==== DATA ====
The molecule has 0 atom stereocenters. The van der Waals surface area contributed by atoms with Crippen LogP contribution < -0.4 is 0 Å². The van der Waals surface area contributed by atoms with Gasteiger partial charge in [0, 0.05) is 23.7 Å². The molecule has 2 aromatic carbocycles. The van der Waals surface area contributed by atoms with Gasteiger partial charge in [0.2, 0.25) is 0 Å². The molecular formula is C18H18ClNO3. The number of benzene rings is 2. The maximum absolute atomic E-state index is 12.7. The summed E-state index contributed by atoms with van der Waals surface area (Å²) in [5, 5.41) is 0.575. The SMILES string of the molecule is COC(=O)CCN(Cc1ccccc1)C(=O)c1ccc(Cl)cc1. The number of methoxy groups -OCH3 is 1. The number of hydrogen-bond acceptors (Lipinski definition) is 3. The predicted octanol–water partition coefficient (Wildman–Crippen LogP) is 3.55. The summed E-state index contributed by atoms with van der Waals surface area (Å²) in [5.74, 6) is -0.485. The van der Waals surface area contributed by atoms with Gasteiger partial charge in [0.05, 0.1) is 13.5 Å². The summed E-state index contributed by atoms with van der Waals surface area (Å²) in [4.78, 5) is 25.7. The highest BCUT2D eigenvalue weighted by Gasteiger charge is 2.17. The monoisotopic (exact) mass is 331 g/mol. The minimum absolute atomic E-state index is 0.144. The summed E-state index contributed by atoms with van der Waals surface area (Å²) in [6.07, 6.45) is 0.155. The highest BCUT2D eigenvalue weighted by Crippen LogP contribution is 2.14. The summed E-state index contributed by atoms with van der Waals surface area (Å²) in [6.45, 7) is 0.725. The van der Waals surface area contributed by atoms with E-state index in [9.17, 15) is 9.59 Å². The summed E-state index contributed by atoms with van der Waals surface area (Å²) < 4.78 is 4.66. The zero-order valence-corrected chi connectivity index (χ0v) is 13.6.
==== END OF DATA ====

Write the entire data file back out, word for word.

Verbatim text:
The molecule has 0 atom stereocenters. The van der Waals surface area contributed by atoms with Crippen LogP contribution < -0.4 is 0 Å². The van der Waals surface area contributed by atoms with Gasteiger partial charge in [0, 0.05) is 23.7 Å². The molecule has 2 aromatic carbocycles. The van der Waals surface area contributed by atoms with Gasteiger partial charge in [0.2, 0.25) is 0 Å². The molecular formula is C18H18ClNO3. The number of benzene rings is 2. The maximum absolute atomic E-state index is 12.7. The summed E-state index contributed by atoms with van der Waals surface area (Å²) in [5, 5.41) is 0.575. The SMILES string of the molecule is COC(=O)CCN(Cc1ccccc1)C(=O)c1ccc(Cl)cc1. The number of methoxy groups -OCH3 is 1. The number of hydrogen-bond acceptors (Lipinski definition) is 3. The predicted octanol–water partition coefficient (Wildman–Crippen LogP) is 3.55. The summed E-state index contributed by atoms with van der Waals surface area (Å²) in [5.74, 6) is -0.485. The van der Waals surface area contributed by atoms with Gasteiger partial charge in [0.05, 0.1) is 13.5 Å². The summed E-state index contributed by atoms with van der Waals surface area (Å²) in [4.78, 5) is 25.7. The highest BCUT2D eigenvalue weighted by Gasteiger charge is 2.17. The monoisotopic (exact) mass is 331 g/mol. The minimum absolute atomic E-state index is 0.144. The summed E-state index contributed by atoms with van der Waals surface area (Å²) in [6.07, 6.45) is 0.155. The highest BCUT2D eigenvalue weighted by Crippen LogP contribution is 2.14. The summed E-state index contributed by atoms with van der Waals surface area (Å²) in [6.45, 7) is 0.725. The van der Waals surface area contributed by atoms with E-state index in [9.17, 15) is 9.59 Å². The summed E-state index contributed by atoms with van der Waals surface area (Å²) < 4.78 is 4.66. The zero-order valence-corrected chi connectivity index (χ0v) is 13.6.